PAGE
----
I'd be interested to see how it impacts over-subscribed environments. I bet you could run more VMs/containers/processes well on a 5800X3D compared to the 5800X. Maybe on a busy dev box with a replicated stack it would give better performance when paging from a bigger L3. But if you're running that many processes, a CPU with more cores is probably a better idea. On a dev box, I'd probably spend the money on a better NVMe drive first.

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            • #36
              Originally posted by Michael View Post

              Click the openbenchmarking.org link on the last page of the article, some of those are covered. Others are coming.

              Also navigating from this page will also yield in-progress metrics for other tests - https://openbenchmarking.org/s/AMD+R...5800X3D+8-Core
              Awesome! I've been eagerly anticipating these benchmarks, and look forward to the 5950X comparison as well! Theory is good, but benchmarks are better!

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              • #37
                Michael

                Why haven't You enabled ReBAR on this test system?
                The visible VRAM size is capped at just 256MB.
                Maybe that would have helped some GPU-limited games...

                Other than that though, I really appreciate that You enforced the performance governor for these benchmarks.

                Keep it up!

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                • #38
                  Originally posted by LinuxID10T View Post

                  I think it is just the type of games and applications being used. For games, most Windows games are larger and more complex and need a larger amount of space in the cache. You only see increases in performance where core logic to games is too big to fit in a traditional L3 cache and has to be fetched from memory. As for applications, most publications didn't really test any specialized deep learning or HPC applications due to the audience. Linux is just much bigger than Windows in those spaces.
                  Yeah, this list of "games" is very much not representative of what you see on windows gaming benchmarks.

                  DDraceNetwork? Xonotic? Tesseract? Those aren't going to show any benefit no matter what OS you're on.

                  It would be interesting to see someone do some tests on actual windows AAA games through Proton, to see how they perform. I'm not saying they will definitely show any benefit, but it's certainly possible they'll show a large one and the Deus Ex results make me think it's likely they would. And yes, I know why Michael doesn't do that. Doesn't change the fact that it'd be far more interesting results.
                  Last edited by smitty3268; 25 April 2022, 08:45 PM.

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                  • #39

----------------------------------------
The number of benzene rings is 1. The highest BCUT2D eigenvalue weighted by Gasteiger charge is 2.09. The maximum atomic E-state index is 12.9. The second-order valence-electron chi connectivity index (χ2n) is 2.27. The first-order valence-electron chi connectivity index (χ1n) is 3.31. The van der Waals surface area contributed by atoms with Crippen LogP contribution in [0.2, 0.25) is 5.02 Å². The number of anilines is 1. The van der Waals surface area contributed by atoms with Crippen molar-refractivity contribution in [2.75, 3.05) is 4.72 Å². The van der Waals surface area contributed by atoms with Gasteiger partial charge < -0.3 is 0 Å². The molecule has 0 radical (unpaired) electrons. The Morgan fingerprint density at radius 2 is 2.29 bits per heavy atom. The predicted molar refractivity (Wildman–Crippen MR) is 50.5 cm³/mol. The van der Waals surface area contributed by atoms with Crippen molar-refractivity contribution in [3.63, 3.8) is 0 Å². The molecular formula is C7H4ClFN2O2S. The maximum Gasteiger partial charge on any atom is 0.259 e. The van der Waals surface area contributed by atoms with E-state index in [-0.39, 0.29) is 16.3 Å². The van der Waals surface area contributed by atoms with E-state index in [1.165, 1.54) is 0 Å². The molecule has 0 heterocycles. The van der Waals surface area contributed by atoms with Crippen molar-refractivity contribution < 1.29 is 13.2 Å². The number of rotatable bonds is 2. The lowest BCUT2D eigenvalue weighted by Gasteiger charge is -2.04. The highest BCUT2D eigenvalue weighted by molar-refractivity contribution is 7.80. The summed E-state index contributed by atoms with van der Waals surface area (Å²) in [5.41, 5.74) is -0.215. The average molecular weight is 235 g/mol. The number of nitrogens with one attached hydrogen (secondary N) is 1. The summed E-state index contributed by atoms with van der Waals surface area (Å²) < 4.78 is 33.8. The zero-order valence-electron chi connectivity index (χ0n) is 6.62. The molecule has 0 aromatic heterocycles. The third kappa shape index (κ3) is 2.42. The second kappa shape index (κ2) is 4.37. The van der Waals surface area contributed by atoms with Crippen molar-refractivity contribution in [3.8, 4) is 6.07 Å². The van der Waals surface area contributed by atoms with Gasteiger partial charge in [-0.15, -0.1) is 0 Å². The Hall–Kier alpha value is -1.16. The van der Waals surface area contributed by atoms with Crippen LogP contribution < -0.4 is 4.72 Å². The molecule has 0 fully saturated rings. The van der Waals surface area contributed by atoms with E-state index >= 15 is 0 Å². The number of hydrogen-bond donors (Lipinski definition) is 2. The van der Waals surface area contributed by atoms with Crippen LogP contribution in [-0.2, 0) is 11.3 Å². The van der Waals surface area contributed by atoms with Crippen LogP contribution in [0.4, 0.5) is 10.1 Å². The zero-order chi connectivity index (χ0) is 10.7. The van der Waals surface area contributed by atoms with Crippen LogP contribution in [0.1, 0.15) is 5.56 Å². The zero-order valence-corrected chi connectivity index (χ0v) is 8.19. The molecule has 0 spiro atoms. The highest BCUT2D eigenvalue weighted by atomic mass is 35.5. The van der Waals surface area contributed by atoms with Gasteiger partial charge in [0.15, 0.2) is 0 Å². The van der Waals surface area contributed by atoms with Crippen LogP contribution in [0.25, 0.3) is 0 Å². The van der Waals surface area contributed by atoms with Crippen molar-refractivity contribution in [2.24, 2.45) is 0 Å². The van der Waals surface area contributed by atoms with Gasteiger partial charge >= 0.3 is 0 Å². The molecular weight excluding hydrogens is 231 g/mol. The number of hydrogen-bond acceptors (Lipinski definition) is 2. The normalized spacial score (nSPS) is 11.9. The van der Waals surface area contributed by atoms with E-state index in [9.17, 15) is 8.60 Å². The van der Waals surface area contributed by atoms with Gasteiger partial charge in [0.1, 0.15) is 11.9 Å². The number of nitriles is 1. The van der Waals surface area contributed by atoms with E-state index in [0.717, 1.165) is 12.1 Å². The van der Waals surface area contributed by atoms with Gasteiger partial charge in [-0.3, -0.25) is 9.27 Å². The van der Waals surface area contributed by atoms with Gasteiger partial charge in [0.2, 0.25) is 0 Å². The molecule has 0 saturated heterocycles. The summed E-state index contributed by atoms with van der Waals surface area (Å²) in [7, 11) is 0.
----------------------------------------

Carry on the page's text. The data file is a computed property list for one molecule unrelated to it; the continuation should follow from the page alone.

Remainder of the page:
Originally posted by willmore View Post
                    You're speaking in the context of compression programs here and you are dead wrong. Saying that a compression program is using too much memory is like saying that an algorythm is lazy because it didn't find a way to solve the Traveling Salesman problem in polynomial time. I don't want to quote the Cat in the Hat, but he's right.

                    To address your overly pedantic opinion, a program is well written if it takes advantage of the hardware on which it runs. LZ4 doesn't happen to be able to do that as it's already fully satisfied by even a basic processor, but that's because it's designed for a little processor. Honestly, it's a bit silly to be using it as a benchmark in this way. It's about as good of a benchmark as 'grep /proc/cpuinfo "cpu MHz"'
                    On top of that, I wouldn't call HPC software, which is clearly benefiting from larger L3 caches, bloatware. On the other contrary, the main loop of some of these programs is as simple as it gets: looping over an array and doing FMAs.

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                    • #40
                      Originally posted by willmore View Post
                      LZ4 is very cache friendly. It reads through its input buffer and coppies that to the output buffer and occasionally reads back a little bit in the output buffer and coppies that to the current end of the output buffer. This makes it very tolerant of cache eviction, etc. It's very easy for simple fetch predictors to keep up with the way LZ4 accesses memory. Other compression programs use different methods with much larger cache footprints, but LZ4 is not one of them. It's suitable for microcontrollers, etc. If you have enough memory for the input buffer and the output buffer, you can do LZ4 without extra storage. You can't do that with BZ2 or other transform based systems. You're speaking in the context of compression programs here and you are dead wrong. Saying that a compression program is using too much memory is like saying that an algorythm is lazy because it didn't find a way to solve the Traveling Salesman problem in polynomial time. I don't want to quote the Cat in the Hat, but he's right. To address your overly pedantic opinion, a program is well written if it takes advantage of the hardware on which it runs. LZ4 doesn't happen to be able to do that as it's already fully satisfied by even a basic processor, but that's because it's designed for a little processor. Honestly, it's a bit silly to be using it as a benchmark in this way. It's about as good of a benchmark as 'grep /proc/cpuinfo "cpu MHz"'
                      Could also be that this is simply maxing out the LZ4 performance on the CPU, aka the latency of the compression/decompression with the speed of this cpu is just at the threshold where more cache doesn't help, aka the prefetch is faster or as fast as the algorithm.